Either intentionally or unintentionally, we lack language that has the same powerful significance as "organic" to use to apply to improved situations for farmers and workers, and that makes it even more difficult to explore the issue of who would pay for it.

In addition, there is the underlying question: "If we paid more to purchase the product, how do we make sure it's the workers who get the benefit?" But we have managed to solve that problem in terms of organic, and in terms of Fair Trade. What would happen if we brought the same willingness to change the way things have been done in providing our food to the way things should be done?

All of which brings us back to the question of language. How do we create a simple label that will say that this product, this food, this service, was produced in a way that provided sustainable living wages, and healthful working conditions for the workers, for the community, and ultimately for us and the world?

Let's return to the words "kosher" and "halal" for a minute. There is a certain asceticism, a certain discipline, in following the way of kosher, or halal. Both require refraining from foods or actions. For the individual, there are really two components under any of the dietary restrictions: the reasoning behind them (for example, the health implications.) and the discipline to accept the restrictions.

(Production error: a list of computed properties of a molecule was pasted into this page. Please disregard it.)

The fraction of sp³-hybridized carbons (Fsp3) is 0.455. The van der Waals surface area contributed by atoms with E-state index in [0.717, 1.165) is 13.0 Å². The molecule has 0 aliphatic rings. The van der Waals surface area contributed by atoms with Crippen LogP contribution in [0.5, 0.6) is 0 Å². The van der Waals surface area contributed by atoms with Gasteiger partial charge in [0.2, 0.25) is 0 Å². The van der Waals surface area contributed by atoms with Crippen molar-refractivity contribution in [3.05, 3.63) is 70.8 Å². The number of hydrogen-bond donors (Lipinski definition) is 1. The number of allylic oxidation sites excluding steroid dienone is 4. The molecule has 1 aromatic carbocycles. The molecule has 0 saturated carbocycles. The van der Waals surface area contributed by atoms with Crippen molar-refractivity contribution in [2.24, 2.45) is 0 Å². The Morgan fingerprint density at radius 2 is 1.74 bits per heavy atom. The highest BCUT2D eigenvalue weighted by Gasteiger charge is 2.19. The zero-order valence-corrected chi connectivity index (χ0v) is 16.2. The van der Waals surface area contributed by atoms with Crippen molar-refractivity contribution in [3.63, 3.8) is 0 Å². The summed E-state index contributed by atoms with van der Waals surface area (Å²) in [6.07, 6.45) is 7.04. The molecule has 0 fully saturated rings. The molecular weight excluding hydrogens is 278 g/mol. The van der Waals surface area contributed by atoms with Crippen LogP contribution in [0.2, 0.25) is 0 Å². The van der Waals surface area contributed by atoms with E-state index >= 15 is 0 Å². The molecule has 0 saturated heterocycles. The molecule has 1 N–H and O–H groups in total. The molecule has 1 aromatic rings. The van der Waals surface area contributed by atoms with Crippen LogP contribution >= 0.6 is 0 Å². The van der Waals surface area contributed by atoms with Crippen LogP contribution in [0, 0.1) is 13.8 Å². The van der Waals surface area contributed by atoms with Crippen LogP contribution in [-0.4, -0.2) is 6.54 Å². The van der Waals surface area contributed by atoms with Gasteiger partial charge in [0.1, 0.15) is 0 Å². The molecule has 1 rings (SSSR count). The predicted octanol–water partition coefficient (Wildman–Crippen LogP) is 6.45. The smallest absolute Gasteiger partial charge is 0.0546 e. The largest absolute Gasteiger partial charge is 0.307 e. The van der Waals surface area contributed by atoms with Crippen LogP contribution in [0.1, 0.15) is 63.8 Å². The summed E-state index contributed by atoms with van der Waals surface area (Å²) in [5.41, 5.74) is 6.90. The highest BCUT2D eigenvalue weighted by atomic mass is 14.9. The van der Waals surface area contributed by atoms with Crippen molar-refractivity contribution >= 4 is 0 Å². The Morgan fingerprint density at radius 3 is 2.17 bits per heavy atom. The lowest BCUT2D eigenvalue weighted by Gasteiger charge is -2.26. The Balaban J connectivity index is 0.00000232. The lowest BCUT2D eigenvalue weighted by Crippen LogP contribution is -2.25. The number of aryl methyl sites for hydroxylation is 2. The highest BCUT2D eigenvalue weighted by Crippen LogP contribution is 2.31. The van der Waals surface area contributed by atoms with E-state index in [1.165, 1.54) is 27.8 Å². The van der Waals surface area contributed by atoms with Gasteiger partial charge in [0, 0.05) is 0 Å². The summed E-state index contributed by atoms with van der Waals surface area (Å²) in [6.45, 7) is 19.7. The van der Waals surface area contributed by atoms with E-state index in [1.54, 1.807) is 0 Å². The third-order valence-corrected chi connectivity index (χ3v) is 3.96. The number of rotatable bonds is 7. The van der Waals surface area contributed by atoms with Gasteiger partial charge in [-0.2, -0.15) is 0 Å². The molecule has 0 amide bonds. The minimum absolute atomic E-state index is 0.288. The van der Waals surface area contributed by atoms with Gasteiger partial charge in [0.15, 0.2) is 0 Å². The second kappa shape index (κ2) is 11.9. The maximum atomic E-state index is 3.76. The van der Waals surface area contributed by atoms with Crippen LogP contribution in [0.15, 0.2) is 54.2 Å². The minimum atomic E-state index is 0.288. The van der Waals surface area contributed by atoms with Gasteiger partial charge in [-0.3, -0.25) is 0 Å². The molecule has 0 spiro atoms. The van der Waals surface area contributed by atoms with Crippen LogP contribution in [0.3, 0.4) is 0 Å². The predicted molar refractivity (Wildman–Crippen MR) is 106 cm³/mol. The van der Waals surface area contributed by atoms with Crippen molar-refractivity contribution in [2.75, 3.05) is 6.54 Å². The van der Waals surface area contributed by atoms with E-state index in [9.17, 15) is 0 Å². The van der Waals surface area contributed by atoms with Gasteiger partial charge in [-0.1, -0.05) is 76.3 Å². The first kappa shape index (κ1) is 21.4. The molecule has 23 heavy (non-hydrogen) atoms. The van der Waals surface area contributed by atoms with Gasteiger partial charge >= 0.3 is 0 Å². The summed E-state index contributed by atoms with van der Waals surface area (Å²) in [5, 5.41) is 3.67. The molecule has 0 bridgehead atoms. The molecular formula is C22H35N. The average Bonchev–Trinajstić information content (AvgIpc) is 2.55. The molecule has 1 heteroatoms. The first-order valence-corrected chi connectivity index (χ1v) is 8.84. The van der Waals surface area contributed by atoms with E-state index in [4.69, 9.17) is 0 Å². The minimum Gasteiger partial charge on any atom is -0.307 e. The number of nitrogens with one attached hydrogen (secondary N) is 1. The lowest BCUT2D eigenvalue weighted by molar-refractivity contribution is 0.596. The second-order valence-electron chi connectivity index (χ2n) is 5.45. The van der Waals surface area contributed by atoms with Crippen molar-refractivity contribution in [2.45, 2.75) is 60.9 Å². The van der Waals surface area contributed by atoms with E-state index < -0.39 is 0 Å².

For the food producers, there is the discipline of undergoing inspection and verification in order for their food to be labeled "kosher." For the community, there has to be agreement on the standards to be met as well as the inspection and verification processes.

So for us as individual consumers, what would it mean if we agreed to those two components: understanding the reasoning for purchasing foods grown and prepared under conditions that are environmentally, economically and socially just; and accepting the discipline required to support those products by purchasing them even though others may be less expensive?

Understanding the reasoning would lead us to see the justice in wanting our food providers to be treated according to international standards of equity and equality. As people who work for peace, including economic and social peace, we would be willing to accept the discipline that says:"This is what we choose to buy; this is where we choose to shop; this is what we choose to use." We would be willing to exercise restraint in other ways in order to pay the extra amount, since we are assured that the benefit reaches the workers.

So how can this be accomplished? What word or phrase could be used to give us that assurance? And what verification systems are needed?

Here at CREA, it is rare that we admit that we are at a loss for words. But that is the reality of this situation. We still cannot think of or find short, focused, specific words that communicate the whole of what we are trying to describe. So we ask you to think about it, to talk about it, and to take a minute or two to drop us a note, send us an e-mail, or call us about your thinking.

Hopefully, together, we can find a word, or two or three that will meet these challenges. Then comes the figuring out how to do it.